For more general help on your scholarship search, see our Helpful Scholarship Resources and Tips.

 

If you are looking for more high school scholarship resources, you can check out our blog post on college scholarship resources for high school students.

 

Lastly, you can go through some of our previous blog posts to see if any of these scholarships targeting certain groups or activities apply to you:

 

 

Final Tips for College Savings

When it comes to saving for college, starting early is key. Saving for college is often a family affair, so it’s worth having a family talk and deciding what you’re all going to do to make sure that your student can afford to go to the best-fit college.

 

Once the student enters his or her senior year of high school and starts applying to college, you’ll notice a lot of financial aid opportunities open up. These come in the form of fee waivers, university financial aid, FAFSA, CSS Profiles, student loans, and so on.

 

To learn more about all the financial aid opportunities coming your way, check out these blog posts:

 

 

Lastly, if you’re looking for more personalized guidance through high school, try signing up for CollegeVine’s Mentorship Program. This program is designed to help students discover their interests, develop significant self-motivation, and become high performing individuals. We carefully pair each student 1-1 with a mentor from a top college, who works personally with the student for an entire year to drive significant personal and professional development.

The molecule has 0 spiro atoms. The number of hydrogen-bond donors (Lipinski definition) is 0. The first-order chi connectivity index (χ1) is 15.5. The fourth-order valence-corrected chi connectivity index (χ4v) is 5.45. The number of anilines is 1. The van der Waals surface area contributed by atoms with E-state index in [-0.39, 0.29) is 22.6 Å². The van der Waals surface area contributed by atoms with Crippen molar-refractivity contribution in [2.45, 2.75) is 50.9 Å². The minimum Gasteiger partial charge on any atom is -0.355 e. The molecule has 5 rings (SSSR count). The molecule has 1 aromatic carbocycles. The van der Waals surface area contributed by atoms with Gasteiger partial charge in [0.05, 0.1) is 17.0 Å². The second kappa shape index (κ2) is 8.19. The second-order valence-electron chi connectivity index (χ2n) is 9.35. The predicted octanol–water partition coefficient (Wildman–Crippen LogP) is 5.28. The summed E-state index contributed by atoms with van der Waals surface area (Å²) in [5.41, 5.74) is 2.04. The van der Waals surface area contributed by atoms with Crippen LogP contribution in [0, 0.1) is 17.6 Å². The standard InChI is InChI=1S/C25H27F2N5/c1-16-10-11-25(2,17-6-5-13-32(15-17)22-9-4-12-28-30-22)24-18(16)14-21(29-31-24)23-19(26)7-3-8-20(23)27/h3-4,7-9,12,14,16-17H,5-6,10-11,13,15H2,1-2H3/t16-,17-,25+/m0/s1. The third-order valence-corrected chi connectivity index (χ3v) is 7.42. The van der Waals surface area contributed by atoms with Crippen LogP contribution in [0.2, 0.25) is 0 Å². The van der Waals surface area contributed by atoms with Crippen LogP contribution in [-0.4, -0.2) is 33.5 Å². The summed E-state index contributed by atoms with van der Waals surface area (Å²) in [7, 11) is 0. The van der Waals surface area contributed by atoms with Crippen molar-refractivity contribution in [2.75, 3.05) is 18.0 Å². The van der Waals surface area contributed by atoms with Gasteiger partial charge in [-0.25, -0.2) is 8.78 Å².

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Sadhvi Mathur

Sadhvi Mathur

Senior Blogger at CollegeVine
Sadhvi is a sophomore at the University of California, Berkeley, double majoring in Business Administration and Media Studies. Having applied to over 8 universities, each with different application platforms and requirements, she is eager to share her knowledge now that her application process is over. Other than writing, Sadhvi's interests include dancing, playing the piano, and trying not to burn her apartment down when she cooks!
Sadhvi Mathur